Anxiety and the Torah

4 months ago Hannah Butcher 0

Anxiety is a common feeling that many of us have experienced. It’s uncomfortable, and the symptoms vary from person to person.  Everyone experiences anxiety differently; for some, their palms sweat, their thoughts spiral out of control, their breathing becomes shallow, or their stomachs tie in knots. The world may seem to spin around us and, more often than not, we feel trapped inside ourselves. But what causes this feeling of hopelessness? And, can the solution and aid for anxiety be found in Torah?

The way I see it, the anxiety some of us may experience, whether it be before a test, presentation, or important decision, is linked to one, specific thing: the outcome of the situation. When we are anxious, we focus our thoughts on what may happen rather than what is happening. For example, if you are anxious about the amount of homework you  receive, you’re probably thinking about the negative outcomes instead of actually solving the problem at hand. You orbit your thoughts around the consequences of not completing the homework instead of the positive benefits of doing so. A chain reaction of thoughts ensues inside of you, most of which increasingly worsen. For example, a person may think the following:

If I don’t finish/do badly on my homework, I will fail the test. If I fail the test, my GPA will plummet. If it plummets, I won’t get into college. If I don’t get into college, I will never find my true purpose…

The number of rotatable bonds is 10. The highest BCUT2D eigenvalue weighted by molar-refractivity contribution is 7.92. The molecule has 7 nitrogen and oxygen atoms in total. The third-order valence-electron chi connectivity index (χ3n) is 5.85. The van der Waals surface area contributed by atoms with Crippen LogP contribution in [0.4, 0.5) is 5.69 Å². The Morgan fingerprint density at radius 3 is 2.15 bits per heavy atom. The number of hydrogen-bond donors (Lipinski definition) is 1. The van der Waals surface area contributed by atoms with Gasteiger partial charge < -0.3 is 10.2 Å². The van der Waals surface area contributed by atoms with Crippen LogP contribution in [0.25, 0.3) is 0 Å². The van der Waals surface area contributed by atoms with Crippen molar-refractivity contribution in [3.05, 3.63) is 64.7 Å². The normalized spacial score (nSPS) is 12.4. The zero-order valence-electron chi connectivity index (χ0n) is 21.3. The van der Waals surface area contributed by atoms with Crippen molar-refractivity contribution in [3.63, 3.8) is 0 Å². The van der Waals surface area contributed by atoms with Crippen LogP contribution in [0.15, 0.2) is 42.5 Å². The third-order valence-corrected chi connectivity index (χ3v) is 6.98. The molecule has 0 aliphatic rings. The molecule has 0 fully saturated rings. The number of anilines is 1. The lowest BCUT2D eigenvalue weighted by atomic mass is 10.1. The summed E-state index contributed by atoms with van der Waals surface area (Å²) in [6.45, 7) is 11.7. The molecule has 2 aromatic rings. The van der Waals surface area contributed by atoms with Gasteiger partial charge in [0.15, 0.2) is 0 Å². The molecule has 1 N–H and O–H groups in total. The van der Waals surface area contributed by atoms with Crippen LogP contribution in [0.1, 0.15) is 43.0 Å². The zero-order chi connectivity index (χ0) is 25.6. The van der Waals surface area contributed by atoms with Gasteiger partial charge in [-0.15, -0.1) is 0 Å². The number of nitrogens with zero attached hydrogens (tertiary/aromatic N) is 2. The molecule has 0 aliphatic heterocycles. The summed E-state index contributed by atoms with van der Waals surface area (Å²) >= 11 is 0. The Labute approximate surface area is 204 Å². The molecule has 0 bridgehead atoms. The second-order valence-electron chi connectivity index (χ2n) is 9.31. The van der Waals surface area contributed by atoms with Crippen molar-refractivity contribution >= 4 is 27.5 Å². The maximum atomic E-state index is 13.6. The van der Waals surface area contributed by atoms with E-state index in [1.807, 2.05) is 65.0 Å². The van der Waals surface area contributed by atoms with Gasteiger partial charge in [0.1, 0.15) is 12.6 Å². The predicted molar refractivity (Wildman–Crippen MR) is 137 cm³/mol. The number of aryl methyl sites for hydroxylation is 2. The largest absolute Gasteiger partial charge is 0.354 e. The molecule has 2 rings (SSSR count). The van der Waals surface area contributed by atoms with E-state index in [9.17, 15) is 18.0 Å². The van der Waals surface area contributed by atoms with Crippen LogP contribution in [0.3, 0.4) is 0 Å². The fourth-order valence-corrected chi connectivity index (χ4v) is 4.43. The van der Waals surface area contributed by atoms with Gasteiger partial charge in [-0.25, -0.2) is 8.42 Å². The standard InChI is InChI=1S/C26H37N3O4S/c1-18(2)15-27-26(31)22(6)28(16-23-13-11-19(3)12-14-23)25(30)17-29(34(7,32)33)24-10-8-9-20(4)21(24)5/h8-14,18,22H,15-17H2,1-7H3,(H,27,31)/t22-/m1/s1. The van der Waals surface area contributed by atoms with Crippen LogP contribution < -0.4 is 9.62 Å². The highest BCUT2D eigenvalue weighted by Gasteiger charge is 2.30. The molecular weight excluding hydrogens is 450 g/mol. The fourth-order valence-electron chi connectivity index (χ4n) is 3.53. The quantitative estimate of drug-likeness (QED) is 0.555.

The key to avoiding this train of thought is to avoid focusing on impending outcomes. The Torah teaches us to live in the moment and savor the present. There is a reason that the great sage Hillel taught us the famous saying: “If not now, when?” We must focus on the moments we are given from the point in which we receive them. If we make a habit of always focusing on the outcomes, we build unnecessary anxieties about the future. As a result, we lose ourselves in negativity and find ourselves wallowing in the “what-if’s.”

We are finite creatures; we can only see what is directly in front of us, and, as a result, we tend to imagine that the events we can’t see are dark and gloomy. However, G-d is infinite. We learn and trust that He has created a plan for us that our finite, limited minds cannot yet understand. As long as we stay focused on the present, He will not let us fall into darkness without a reason.

Trust in G-d’s plan, and your anxieties will disappear. Make peace with yourself, throw away the outcomes, and treat the present as it is: a gift that you cannot return.

 

*Disclaimer: Anxiety is a serious issue and must be approached carefully. If you or someone you know suffers from it, seek help and let someone know.